Moushumi Basu reports on a shocking story that the Uranium Corporation of India Limited (UCIL) and the Government of India doesn't want you to know about. Toxic Neglect was produced for Women Aloud Videoblogging for Empowerment (WAVE).
Jadugoda. Located on the ancestral lands of the Santhal, Munda and Ho Peoples in Jharkhand, India, Jadugoda is home to almost all of India's Uranium reserves.
For the past 30 years, the Uranium Corporation of India Limited (UCIL), has been actively mining the area.
It's where UCIL got its first legs. However, the company hasn't been mining uranium as one would expect. Rather, they've done so without any regard to human life or the environment. In fact, it's as as if we're not even talking about uranium. As far they're concerned, it's granite--an igneous rock that most definitely isn't radioactive.
Most of the workers that UCIL employs are locals, indigenous people who never even heard of uranium 30 years ago. They certainly had no idea what it could do to them when they handle it with their bare hands or what it could do to their children when they drink, bathe and have fun in water that contains radioactive slurry from one of the four uranium mines in the area.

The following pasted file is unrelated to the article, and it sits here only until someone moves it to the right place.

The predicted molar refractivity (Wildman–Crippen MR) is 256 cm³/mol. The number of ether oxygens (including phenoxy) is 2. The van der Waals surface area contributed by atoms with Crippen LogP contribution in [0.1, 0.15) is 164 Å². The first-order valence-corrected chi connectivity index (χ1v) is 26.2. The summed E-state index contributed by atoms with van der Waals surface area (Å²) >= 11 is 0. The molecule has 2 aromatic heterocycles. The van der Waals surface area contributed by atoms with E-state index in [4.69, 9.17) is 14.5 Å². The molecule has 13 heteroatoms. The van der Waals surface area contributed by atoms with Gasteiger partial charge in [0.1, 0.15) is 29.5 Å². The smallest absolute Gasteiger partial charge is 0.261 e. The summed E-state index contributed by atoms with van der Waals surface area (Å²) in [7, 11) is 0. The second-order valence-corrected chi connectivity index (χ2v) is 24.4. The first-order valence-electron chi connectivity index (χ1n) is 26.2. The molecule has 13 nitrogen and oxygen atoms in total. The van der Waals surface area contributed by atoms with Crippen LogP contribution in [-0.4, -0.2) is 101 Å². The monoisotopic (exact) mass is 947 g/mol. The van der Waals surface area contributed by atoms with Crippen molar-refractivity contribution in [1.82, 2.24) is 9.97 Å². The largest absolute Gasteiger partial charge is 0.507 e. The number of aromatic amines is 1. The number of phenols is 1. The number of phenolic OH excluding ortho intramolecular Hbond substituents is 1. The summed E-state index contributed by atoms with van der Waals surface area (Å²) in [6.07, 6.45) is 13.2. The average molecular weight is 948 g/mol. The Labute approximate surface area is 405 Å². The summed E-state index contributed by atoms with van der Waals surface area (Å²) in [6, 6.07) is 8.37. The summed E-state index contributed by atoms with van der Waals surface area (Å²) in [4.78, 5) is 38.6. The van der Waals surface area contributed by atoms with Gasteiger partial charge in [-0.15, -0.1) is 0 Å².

Today, the people of Jadugoda no longer have that ignorance. As Doctors for Peace and Development revealed in their 2007 report, Black Magic of Uranium at Jadugoda, the villagers now suffer from an entire array of health problems, from cancer to skin diseases, physical deformities, blindness, brain damage and sterility.
It's one thing, however, to hear about "skin diseases and physical deformities." It's quite another to see it. And it's something else entirely, for example, to be the kid who was born with three fingers, one eye and a mouth so small he has to eat from a straw.
Sympathy just seems so inadequate. It's certainly not what the villagers want. Rather, they want to be treated with dignity--not as victims but as human beings who have human rights.
1. We need more scientific research on the water, soil, air and vegetation in the region. Especially where it's most important to the villagers in the area.
2. We want legislation similar to the United States' Radiation Exposure Compensation Act (RECA) so all the workers, families and communities can receive just compensation.
3. We want to see support and solidarity from the international community.
4. We also want short term support--medicine and health care services--for those who are suffering from radiation exposure.
Right now, JOAR is one of the only organizations in the world actively supporting the People of Jadugoda.
It's time for that change.
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